Goodyear Reinvents the Wheel With a Spherical Concept Tire

The materials, uses, and technical aspects of the wheel have changed throughout history, but the basic shape has remained the same. Goodyear is hoping to change that. The company recently unveiled a conceptual design for a spherical tire with 360-degree treads for "autonomous-capable vehicles," according to Market Wired.

Called the Eagle-360, each of the concept tires is 3D-printed with tread patterns that mimic the folds of brain coral. This means that the grooves get harder when dry and more pliable when wet, providing for better performance and resistance from aquaplaning. Instead of being held by a rim, the Goodyear tires would be connected to the car by magnetic levitation. Sensors inside each tire would transmit information about road and weather conditions to the car's computer so that the self-driving system could make the necessary adjustments for a safer journey.

The new design could also help drivers who struggle with parking. Goodyear suggests that the spherical tires' increased mobility will make it easier to pull into parking spaces. It could even transform the parking lot industry. "This could significantly increase the capacity of public parking areas without increasing their size," according to the company.

Goodyear UK on YouTube

Goodyear hasn't established a timeline for when the Eagle-360 would hit the roads, but Jean-Claude Kihn, President of Goodyear EMEA, said in a press release that he hopes the concept "serves as inspiration for the automotive industry as we continue to find solutions for the future, together."

Watch the video above to see how the Eagle-360 tire is designed to operate in the real world.

[h/t Market Wired]

By Ben Wittick (1845–1903) - Brian Lebel's Old West Show and Auction, Public Domain, Wikimedia Commons
Photo of Billy the Kid and Pat Garrett, Purchased for $10, Could Be Worth Millions
By Ben Wittick (1845–1903) - Brian Lebel's Old West Show and Auction, Public Domain, Wikimedia Commons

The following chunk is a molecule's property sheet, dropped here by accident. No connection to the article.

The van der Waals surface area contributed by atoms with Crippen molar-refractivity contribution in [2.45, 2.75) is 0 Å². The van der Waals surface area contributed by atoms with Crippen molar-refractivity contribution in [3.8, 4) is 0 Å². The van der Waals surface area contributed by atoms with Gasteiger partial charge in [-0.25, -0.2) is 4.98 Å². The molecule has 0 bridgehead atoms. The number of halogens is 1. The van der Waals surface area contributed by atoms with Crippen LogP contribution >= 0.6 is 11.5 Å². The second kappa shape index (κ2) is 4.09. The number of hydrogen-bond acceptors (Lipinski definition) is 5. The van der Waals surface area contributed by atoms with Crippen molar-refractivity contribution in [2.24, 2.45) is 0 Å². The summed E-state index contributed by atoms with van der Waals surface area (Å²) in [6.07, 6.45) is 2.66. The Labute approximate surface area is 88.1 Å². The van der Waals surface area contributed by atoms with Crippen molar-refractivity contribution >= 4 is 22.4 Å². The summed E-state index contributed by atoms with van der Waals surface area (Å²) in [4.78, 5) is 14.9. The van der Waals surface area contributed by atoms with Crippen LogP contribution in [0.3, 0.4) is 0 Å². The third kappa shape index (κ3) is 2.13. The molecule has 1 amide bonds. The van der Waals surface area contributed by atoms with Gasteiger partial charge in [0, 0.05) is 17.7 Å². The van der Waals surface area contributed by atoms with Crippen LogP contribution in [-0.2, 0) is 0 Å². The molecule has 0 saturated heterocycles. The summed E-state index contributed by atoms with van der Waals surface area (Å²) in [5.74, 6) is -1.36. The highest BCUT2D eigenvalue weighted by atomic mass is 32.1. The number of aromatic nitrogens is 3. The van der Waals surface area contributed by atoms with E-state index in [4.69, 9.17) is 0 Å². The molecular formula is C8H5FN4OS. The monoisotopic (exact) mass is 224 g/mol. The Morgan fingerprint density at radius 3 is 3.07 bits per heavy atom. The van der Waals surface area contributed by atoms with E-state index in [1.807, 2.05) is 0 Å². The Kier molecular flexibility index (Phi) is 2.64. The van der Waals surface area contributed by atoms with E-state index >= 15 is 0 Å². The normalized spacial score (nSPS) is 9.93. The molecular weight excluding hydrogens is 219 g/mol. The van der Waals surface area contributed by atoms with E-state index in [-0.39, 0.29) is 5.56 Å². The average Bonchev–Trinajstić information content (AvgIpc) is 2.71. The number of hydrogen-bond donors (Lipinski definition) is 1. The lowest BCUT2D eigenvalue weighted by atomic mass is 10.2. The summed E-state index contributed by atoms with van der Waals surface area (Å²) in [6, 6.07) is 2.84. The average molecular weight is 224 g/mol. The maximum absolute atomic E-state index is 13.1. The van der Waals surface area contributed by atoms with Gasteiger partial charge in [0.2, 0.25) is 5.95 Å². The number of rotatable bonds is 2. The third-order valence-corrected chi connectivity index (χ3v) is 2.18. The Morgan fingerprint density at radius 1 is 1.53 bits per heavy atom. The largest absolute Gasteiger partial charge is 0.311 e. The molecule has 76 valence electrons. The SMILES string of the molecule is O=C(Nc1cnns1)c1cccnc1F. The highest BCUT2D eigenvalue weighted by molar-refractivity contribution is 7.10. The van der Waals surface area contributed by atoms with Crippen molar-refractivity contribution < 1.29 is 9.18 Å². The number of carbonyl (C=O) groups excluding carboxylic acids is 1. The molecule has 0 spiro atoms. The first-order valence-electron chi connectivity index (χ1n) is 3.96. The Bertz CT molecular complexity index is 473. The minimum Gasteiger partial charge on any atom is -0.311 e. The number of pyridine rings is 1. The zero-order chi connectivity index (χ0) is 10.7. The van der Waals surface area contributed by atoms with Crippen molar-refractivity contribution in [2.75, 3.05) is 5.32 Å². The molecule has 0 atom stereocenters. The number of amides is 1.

By Ben Wittick (1845–1903) - Brian Lebel's Old West Show and Auction, Public Domain, Wikimedia Commons

Several years ago, Randy Guijarro paid $2 for a few old photographs he found in an antiques shop in Fresno, California. In 2015, it was determined that one of those photos—said to be the second verified picture ever found of Billy the Kid—could fetch the lucky thrifter as much as $5 million. That story now sounds familiar to Frank Abrams, a lawyer from North Carolina who purchased his own photo of the legendary outlaw at a flea market in 2011. It turns out that the tintype, which he paid $10 for, is thought to be an image of Billy and Pat Garrett (the sheriff who would eventually kill him) taken in 1880. Like Guijarro’s find, experts say Abrams’s photo could be worth millions.

The discovery is as much a surprise to Abrams as anyone. As The New York Times reports, what drew Abrams to the photo was the fact that it was a tintype, a metal photographic image that was popular in the Wild West. Abrams didn’t recognize any of the men in the image, but he liked it and hung it on a wall in his home, which is where it was when an Airbnb guest joked that it might be a photo of Jesse James. He wasn’t too far off.

Using Google as his main research tool, Abrams attempted to find out if there was any famous face in that photo, and quickly realized that it was Pat Garrett. According to The New York Times:

Then, Mr. Abrams began to wonder about the man in the back with the prominent Adam’s apple. He eventually showed the tintype to Robert Stahl, a retired professor at Arizona State University and an expert on Billy the Kid.

Mr. Stahl encouraged Mr. Abrams to show the image to experts.

William Dunniway, a tintype expert, said the photograph was almost certainly taken between 1875 and 1880. “Everything matches: the plate, the clothing, the firearm,” he said in a phone interview. Mr. Dunniway worked with a forensics expert, Kent Gibson, to conclude that Billy the Kid and Mr. Garrett were indeed pictured.

Abrams, who is a criminal defense lawyer, described the process of investigating the history of the photo as akin to “taking on the biggest case you could ever imagine.” And while he’s thrilled that his epic flea market find could produce a major monetary windfall, don’t expect to see the image hitting the auction block any time soon. 

"Other people, they want to speculate from here to kingdom come,” Abrams told The New York Times of how much the photo, which he has not yet had valuated, might be worth. “I don’t know what it’s worth. I love history. It’s a privilege to have something like this.”

[h/t: The New York Times]

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